is a hamlet (and census-designated place) in Sullivan County, New York, United States. The population was 597 at the 2000 census.
Roscoe is in the southwest part of the Town of Rockland, adjacent to New York State Route 17.
Roscoe calls itself the "Trout Town, USA." The town is a destination for fly-fishing enthusiasts because of its location at the intersection of two rivers popular for trout fishing (the Beaverkill and the Willowemoc). The community is a traditional stopping point for people traveling along Route 17 (between New York City and Binghamton, New York) because the facilities are right by the access road to the highway. These include a diner, gas stations, and convenience stores.
In 1789 Roscoe was called Westfield Flats.It was the home of the Delaware Indians, where panthers and wolves roamed freely.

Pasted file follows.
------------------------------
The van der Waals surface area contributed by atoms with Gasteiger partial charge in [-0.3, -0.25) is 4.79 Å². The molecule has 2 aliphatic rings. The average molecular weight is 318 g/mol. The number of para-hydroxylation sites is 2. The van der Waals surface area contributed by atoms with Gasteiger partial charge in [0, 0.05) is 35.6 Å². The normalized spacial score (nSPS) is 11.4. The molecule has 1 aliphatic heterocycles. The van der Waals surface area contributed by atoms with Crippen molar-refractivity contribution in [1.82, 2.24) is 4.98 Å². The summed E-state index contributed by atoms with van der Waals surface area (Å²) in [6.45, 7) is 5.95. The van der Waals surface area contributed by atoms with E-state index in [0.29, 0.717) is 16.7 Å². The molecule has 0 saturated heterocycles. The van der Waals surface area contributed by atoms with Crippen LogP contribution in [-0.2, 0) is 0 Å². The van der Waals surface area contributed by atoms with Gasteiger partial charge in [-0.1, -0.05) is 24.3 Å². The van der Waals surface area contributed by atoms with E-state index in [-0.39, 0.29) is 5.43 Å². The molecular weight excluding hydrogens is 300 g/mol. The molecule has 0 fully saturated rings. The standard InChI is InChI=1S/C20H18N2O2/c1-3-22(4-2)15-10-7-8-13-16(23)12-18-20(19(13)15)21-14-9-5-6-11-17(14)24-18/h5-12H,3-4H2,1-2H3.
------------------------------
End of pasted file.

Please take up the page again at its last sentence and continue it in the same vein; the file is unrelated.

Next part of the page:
Roscoe like most of the Catskills was part of the Hardenbergh Patent in the early 1700s which in turn was purchased by the last Lord of the Manor of Livingston Manor Robert Livingston. The first settlers were brothers Luther and Jehiel Stewart who bought the area around Roscoe from Livingston's son Jonatahan Livingston. Stewart Street is one of the community's main streets.
During the construction of New York State Route 17 (Southern Tier Expressway), the section near Roscoe was one of the last to be completed, requiring travelers to exit onto the local trunk roads for several miles.